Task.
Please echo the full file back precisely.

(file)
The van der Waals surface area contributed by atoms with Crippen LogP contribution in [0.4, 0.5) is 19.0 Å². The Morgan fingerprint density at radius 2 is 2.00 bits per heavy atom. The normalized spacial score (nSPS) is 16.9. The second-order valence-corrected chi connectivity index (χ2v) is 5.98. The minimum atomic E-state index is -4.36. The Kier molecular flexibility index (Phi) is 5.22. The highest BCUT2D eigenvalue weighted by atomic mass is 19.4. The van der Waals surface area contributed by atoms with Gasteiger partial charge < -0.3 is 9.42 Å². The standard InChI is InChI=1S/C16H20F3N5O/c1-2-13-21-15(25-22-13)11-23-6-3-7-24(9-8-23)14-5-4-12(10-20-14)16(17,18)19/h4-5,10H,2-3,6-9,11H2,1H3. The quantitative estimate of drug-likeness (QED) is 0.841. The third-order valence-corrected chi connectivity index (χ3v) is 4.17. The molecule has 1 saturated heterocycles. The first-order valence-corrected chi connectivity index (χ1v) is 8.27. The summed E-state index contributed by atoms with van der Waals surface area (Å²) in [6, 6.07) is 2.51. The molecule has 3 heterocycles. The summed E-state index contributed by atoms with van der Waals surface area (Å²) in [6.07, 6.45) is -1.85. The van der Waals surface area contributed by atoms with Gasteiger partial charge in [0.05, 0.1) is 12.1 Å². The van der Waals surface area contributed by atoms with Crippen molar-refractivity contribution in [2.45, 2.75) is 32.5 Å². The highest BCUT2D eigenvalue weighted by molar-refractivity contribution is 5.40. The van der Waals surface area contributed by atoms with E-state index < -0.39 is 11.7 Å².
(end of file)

The van der Waals surface area contributed by atoms with Crippen LogP contribution in [0.4, 0.5) is 19.0 Å². The Morgan fingerprint density at radius 2 is 2.00 bits per heavy atom. The normalized spacial score (nSPS) is 16.9. The second-order valence-corrected chi connectivity index (χ2v) is 5.98. The minimum atomic E-state index is -4.36. The Kier molecular flexibility index (Phi) is 5.22. The highest BCUT2D eigenvalue weighted by atomic mass is 19.4. The van der Waals surface area contributed by atoms with Gasteiger partial charge < -0.3 is 9.42 Å². The standard InChI is InChI=1S/C16H20F3N5O/c1-2-13-21-15(25-22-13)11-23-6-3-7-24(9-8-23)14-5-4-12(10-20-14)16(17,18)19/h4-5,10H,2-3,6-9,11H2,1H3. The quantitative estimate of drug-likeness (QED) is 0.841. The third-order valence-corrected chi connectivity index (χ3v) is 4.17. The molecule has 1 saturated heterocycles. The first-order valence-corrected chi connectivity index (χ1v) is 8.27. The summed E-state index contributed by atoms with van der Waals surface area (Å²) in [6, 6.07) is 2.51. The molecule has 3 heterocycles. The summed E-state index contributed by atoms with van der Waals surface area (Å²) in [6.07, 6.45) is -1.85. The van der Waals surface area contributed by atoms with Gasteiger partial charge in [0.05, 0.1) is 12.1 Å². The van der Waals surface area contributed by atoms with Crippen molar-refractivity contribution in [2.45, 2.75) is 32.5 Å². The highest BCUT2D eigenvalue weighted by molar-refractivity contribution is 5.40. The van der Waals surface area contributed by atoms with E-state index < -0.39 is 11.7 Å².